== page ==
Regions of the world with the highest concentration of people over 100 years old are dubbed "blue zones". These zones, and their sprightly centenarians, have aroused great excitement among medical and academic circles. And, of course, Bill Cullen.
Dan Buettner focuses on five hot spots of longevity -- Sardinia, Costa Rica, Okinawa, Icaria in Greece and Loma Linda in California. Buettner's research unpacks how these centenarians manage to live longer and better, and still look buff at 99. This, he observes, is achieved through the food they eat, the company they keep, and the lifestyles they adopt. And not through pills, surgery or fancy creams.
Buettner's blue-zone diet is a compilation of foods we should be paying close attention to, should we be planning to see the 22nd Century. Beans, whoppingly high in fibre, are one of the most common foods found in a centenarian's diet. EU-funded studies into cancer found that high-fibre diets lowered the risk of developing colon and gastric cancers by 40 per cent. Considering colon cancer is the second biggest killer in Ireland, maybe it's time to start making friends with beans. Or nature's cornucopia cookbook.
Gastroenterologists -- the specialists who look after your pipes -- recommend 30-35g of daily dietary fibre. One cup of cooked red kidney beans provides 11g, while adzuki beans ring in at 17g per serving. Want to know the average daily intake of fibre is in Ireland? A measly 10g. So forget that hideous childhood rhyme, and start loving beans. They love you.
Red Kidney Bean Dip
Red kidney beans are particularly rich in B vitamins for energy ignition, making them an excellent choice for your lunchbox. Ever heard the expression "full of beans"? Of course, this is blatantly demonstrated by the success of Kenyan athletes who subsist on beans and complex carbohydrates for their limitless energy. Almost 50 per cent of professional athletes recorded to have finished 10km in less than 27 minutes hail from Kenya. A study on elite Kenyan distance runners, published in the International Journal of Sport Nutrition and Exercise Metabolism, found that 86 per cent of their daily calories came from plant sources, with just 14 per cent from animal foods. Not too dissimilar from the diet of the blue zones' centenarians. Are we beginning to see a pattern here? So, maybe ditch that lunchtime sambo, and get making this beany dip to high-jump afternoon slumps in the office.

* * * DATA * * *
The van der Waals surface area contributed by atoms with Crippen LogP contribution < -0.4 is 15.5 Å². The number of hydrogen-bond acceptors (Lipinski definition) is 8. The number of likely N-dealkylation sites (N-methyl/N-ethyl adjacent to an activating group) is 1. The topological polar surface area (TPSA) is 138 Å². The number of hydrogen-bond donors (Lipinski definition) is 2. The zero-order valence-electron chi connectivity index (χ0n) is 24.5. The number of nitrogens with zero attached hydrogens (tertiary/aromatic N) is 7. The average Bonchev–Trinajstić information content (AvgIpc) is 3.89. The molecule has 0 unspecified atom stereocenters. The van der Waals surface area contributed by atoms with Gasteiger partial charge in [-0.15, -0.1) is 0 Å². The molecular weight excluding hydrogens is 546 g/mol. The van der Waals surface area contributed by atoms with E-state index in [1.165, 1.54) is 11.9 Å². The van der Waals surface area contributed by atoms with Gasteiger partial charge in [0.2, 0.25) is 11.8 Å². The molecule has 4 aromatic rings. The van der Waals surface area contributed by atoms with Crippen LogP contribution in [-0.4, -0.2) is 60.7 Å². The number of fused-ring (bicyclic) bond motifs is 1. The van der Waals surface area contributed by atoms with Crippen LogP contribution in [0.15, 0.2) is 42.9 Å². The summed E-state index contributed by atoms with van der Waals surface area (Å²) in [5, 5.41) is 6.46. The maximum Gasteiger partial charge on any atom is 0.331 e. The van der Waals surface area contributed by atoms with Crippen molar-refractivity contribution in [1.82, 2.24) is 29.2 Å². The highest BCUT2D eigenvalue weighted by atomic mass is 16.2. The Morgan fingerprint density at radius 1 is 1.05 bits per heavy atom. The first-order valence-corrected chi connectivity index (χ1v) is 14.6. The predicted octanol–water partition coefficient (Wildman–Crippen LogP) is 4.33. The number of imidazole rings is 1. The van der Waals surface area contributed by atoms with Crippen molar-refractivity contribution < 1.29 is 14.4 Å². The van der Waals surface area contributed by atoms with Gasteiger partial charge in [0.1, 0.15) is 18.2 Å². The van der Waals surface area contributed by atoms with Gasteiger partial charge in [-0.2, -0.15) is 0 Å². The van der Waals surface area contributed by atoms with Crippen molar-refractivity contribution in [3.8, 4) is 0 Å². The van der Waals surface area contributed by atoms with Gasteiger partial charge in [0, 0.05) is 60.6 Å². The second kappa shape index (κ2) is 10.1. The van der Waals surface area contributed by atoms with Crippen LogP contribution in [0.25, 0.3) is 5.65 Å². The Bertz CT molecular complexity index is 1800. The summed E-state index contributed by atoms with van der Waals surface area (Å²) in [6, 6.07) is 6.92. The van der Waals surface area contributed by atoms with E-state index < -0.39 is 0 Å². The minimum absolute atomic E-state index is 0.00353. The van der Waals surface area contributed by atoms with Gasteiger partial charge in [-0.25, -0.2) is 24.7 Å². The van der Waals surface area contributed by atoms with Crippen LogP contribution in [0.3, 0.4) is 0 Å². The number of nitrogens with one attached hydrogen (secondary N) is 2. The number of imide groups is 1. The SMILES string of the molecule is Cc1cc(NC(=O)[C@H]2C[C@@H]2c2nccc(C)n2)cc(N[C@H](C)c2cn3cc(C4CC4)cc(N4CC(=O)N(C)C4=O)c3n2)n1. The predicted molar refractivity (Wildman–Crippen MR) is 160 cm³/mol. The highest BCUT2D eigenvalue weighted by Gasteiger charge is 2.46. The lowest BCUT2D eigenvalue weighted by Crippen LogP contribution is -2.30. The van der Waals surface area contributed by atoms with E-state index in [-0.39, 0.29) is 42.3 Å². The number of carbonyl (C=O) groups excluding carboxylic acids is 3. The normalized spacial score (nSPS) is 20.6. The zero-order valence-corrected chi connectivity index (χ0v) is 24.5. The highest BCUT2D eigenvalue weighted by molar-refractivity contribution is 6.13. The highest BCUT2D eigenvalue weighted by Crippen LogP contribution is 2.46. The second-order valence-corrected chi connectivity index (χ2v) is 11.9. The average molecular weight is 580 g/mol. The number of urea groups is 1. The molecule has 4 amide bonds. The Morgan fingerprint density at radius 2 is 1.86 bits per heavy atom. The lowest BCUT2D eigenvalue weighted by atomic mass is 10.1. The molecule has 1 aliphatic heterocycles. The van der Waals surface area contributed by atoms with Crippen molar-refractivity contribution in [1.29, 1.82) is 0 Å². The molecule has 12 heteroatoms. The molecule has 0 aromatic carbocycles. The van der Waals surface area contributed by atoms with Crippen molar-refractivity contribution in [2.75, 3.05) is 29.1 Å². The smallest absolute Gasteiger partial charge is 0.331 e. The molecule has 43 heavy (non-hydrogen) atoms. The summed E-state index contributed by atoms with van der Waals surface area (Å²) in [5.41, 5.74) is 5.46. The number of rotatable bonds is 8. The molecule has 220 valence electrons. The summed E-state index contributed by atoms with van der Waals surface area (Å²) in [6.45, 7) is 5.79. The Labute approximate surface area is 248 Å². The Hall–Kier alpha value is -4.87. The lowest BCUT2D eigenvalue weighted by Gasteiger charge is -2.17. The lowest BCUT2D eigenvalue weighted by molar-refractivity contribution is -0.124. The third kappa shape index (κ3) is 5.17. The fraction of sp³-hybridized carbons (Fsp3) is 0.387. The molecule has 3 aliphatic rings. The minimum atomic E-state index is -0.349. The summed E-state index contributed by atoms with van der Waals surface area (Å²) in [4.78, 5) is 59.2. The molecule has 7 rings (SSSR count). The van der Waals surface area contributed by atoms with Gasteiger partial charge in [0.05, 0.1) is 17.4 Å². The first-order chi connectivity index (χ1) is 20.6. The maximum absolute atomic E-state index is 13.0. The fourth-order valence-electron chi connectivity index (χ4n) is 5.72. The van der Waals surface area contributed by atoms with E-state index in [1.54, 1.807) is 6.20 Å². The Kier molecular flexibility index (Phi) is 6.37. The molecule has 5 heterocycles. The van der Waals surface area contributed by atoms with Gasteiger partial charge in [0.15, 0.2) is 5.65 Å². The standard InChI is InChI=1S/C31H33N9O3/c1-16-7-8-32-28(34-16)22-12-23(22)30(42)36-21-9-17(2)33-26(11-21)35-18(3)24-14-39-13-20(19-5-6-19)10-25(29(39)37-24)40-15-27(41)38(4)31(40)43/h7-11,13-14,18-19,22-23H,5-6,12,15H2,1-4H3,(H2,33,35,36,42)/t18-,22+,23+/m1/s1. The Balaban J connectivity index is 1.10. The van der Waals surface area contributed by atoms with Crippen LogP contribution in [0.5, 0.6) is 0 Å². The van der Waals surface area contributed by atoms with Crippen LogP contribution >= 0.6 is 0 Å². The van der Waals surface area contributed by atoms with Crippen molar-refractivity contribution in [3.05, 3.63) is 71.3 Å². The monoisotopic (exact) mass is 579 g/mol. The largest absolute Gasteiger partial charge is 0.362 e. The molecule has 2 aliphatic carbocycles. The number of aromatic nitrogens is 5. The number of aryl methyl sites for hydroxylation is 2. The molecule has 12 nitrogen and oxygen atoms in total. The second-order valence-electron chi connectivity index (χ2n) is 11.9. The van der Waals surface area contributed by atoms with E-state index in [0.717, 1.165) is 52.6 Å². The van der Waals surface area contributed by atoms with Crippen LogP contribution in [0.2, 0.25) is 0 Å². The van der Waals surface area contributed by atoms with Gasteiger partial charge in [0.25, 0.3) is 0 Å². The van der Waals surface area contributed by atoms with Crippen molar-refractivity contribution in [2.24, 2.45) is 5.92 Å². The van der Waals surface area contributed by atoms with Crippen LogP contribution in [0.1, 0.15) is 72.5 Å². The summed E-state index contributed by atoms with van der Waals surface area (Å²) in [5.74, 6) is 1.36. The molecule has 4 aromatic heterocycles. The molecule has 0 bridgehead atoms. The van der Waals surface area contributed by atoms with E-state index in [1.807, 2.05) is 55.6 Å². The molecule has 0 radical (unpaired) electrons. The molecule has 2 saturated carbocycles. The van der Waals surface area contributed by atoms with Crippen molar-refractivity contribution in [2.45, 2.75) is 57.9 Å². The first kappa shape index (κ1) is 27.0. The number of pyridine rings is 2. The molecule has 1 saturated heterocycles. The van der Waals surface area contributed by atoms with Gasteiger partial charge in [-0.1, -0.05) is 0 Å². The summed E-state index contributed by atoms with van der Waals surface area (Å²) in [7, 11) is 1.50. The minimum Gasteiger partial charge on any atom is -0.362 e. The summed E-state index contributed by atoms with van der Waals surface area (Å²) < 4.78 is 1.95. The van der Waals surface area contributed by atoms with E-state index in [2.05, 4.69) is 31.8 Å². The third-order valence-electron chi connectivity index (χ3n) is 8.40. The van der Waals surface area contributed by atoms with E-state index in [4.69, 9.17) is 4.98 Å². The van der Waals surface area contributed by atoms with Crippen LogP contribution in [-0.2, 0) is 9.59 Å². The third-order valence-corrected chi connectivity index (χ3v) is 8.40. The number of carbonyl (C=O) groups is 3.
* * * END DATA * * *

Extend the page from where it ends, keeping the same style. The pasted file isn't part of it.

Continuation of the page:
Besides, DIY lunches are, as our mothers would say, all the rage.
You will need:
1 x 400g (14oz) tin cooked red kidney beans, drained
Good pinch of sweet, hot or smoked paprika powder
Splash of soy sauce or tamari
3 tablespoons almond butter or tahini
1 tablespoon fresh lemon juice
1 garlic clove, crushed
2 tablespoons olive oil
Whizz everything together in a blender for four seconds, or a little longer if you like a smooth hummus-y texture. Feel free to use a tin of mixed beans -- there are loads of choices on our supermarket shelves to save you from cooking beans all evening. However, remember tinned beans can be pretty muted in comparison to the freshly cooked variety, so don't be shy to use more soy sauce and paprika to wake them up.
Lure the dip into a clean jam jar, grab a few carrot or bread sticks, and pop it into your bag for later. This is what I call real fast food.
Susan Jane will give a cookery demonstration at the Rude Health show, RDS, September 10 at 2.30pm, see www.susanjanewhite.com